Current Ratio

Investment Formula Description

Current Ratio is an investment formula and indicator to reflect the ability of a corporation to return short term debt obligations by using its current assets.

This investment formula is used to measure liquidity of a corporation to pay off its current liabilities ( debt and payables ) with its current assets (cash, inventory, receivables) . Hence, it is sometimes referred as working capital ratio,  liquidity ratio, cash asset ratio or even cash ratio.The higher the current ratio, the more capable the corporation is able to pay off its debt obligations when they came due at that point. Current ratio for different industry corporations can be vary in high range. For examples, IT corporation tends to have higher current ratio compared to manufacturer.The appropriate way for comparison between two current ratio is to compare with the competitors instead of other corporations in other industry. For conservative measurement, a healthy corporation in financial perspective should have a least 2 point of current ratio, which means current assets are 2 times higher than current liabilities.For those corporations that have current ratio less than 1, this kind of corporation might face financial crisis if it is requested to clear all the current liabilities at one shot. Besides, there isanother liquidity formula that is more conservative than current ratio. It is named as quick ratio or acid test ratio.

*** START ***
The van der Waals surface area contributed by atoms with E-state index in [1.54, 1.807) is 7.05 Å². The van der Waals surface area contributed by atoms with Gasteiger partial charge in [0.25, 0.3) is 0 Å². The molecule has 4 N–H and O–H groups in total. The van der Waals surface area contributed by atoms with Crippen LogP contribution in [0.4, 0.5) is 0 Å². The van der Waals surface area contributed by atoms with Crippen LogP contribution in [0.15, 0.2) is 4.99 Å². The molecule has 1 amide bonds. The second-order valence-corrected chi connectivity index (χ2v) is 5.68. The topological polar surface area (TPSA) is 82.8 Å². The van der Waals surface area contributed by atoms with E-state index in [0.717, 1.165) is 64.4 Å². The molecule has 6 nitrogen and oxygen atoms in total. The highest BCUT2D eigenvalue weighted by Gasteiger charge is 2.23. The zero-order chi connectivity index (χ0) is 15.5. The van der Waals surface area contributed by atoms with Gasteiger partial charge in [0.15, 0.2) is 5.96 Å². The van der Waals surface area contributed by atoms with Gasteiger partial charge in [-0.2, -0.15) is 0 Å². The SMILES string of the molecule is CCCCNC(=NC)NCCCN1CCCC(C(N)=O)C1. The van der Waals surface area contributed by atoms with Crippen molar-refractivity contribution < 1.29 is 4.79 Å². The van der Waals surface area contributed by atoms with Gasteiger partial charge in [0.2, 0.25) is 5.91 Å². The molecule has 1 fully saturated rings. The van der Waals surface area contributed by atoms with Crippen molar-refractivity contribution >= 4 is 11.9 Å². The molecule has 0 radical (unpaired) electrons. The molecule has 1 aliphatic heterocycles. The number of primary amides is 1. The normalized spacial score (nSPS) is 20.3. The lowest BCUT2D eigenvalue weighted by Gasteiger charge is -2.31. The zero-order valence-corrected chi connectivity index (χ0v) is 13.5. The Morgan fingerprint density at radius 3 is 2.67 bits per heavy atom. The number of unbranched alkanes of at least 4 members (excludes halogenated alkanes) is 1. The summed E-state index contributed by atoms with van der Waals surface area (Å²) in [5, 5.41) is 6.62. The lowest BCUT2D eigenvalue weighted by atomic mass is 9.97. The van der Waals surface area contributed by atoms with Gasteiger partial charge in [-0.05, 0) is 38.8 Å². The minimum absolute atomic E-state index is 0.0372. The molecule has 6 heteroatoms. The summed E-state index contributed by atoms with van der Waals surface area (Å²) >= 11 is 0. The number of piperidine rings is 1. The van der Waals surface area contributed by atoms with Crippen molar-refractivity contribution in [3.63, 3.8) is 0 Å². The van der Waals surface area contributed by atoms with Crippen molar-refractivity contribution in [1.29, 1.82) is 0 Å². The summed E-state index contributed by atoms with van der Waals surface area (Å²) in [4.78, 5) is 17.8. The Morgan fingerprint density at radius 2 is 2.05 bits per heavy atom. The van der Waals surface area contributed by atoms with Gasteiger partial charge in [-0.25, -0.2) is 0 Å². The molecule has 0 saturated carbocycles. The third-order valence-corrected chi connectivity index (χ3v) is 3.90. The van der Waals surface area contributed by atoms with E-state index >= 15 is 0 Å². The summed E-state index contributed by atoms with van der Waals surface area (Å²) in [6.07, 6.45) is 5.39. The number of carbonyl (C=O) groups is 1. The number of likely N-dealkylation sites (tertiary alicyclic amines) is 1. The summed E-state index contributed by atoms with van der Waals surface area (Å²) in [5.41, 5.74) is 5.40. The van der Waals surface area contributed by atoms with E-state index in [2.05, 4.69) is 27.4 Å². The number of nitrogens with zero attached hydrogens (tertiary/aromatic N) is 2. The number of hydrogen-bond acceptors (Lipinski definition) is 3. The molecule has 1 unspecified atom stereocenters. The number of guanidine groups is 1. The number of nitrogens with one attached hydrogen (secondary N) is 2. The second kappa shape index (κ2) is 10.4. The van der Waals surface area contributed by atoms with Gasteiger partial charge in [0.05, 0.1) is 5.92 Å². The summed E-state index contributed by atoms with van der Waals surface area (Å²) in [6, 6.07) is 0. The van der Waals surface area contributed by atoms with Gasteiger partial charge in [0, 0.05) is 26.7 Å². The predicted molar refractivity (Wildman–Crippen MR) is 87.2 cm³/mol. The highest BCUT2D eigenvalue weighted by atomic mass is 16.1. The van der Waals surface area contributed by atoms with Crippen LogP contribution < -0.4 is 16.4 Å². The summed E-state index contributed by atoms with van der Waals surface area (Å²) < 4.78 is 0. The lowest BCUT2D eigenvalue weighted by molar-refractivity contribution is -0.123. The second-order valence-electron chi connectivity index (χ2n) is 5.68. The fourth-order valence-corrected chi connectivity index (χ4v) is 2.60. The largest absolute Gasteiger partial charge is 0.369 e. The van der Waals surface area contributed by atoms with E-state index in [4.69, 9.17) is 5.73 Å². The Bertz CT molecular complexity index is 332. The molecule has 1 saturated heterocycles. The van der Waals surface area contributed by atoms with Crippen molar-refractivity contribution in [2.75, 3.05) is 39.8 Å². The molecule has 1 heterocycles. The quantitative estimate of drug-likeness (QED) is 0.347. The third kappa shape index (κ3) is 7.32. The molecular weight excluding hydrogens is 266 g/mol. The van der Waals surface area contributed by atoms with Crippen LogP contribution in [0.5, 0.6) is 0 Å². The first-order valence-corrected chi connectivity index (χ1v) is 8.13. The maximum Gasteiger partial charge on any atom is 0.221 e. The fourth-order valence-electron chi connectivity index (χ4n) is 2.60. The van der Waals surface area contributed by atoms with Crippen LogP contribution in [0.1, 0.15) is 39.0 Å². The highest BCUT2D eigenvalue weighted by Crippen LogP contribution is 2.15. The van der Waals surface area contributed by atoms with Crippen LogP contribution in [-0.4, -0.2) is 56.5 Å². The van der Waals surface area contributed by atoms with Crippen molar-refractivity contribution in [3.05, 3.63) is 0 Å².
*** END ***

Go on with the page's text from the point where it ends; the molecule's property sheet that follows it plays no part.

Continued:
Investment Formula

Current Ratio or Liquidity Ratio = Current Assets / Current Liabilities

Investment Formula Example

If Corporation A has total $ 2,000,000 of current assets and $1,000,000 of current liabilities,
Current Ratio or Liquidity Ratio = Current Assets / Current Liabilities = 2,000,000 / 1,000,000 = 2.

Corporation A has 2 times of current ratio. In a financial crisis, even corporation A is requested to return all the current liabilities, the calculation of remaining assets after paying off all the debts as following.
Total Remaining Assets =  Current Assets - Current Liabilities = 2,000,000 - 1,000,000 = 1,000,000
Corporation A will still have $1,000,000 current asset to run its business after paying off all the debts and current liabilities. Hence, Corporation A is healthy in term of liquidity.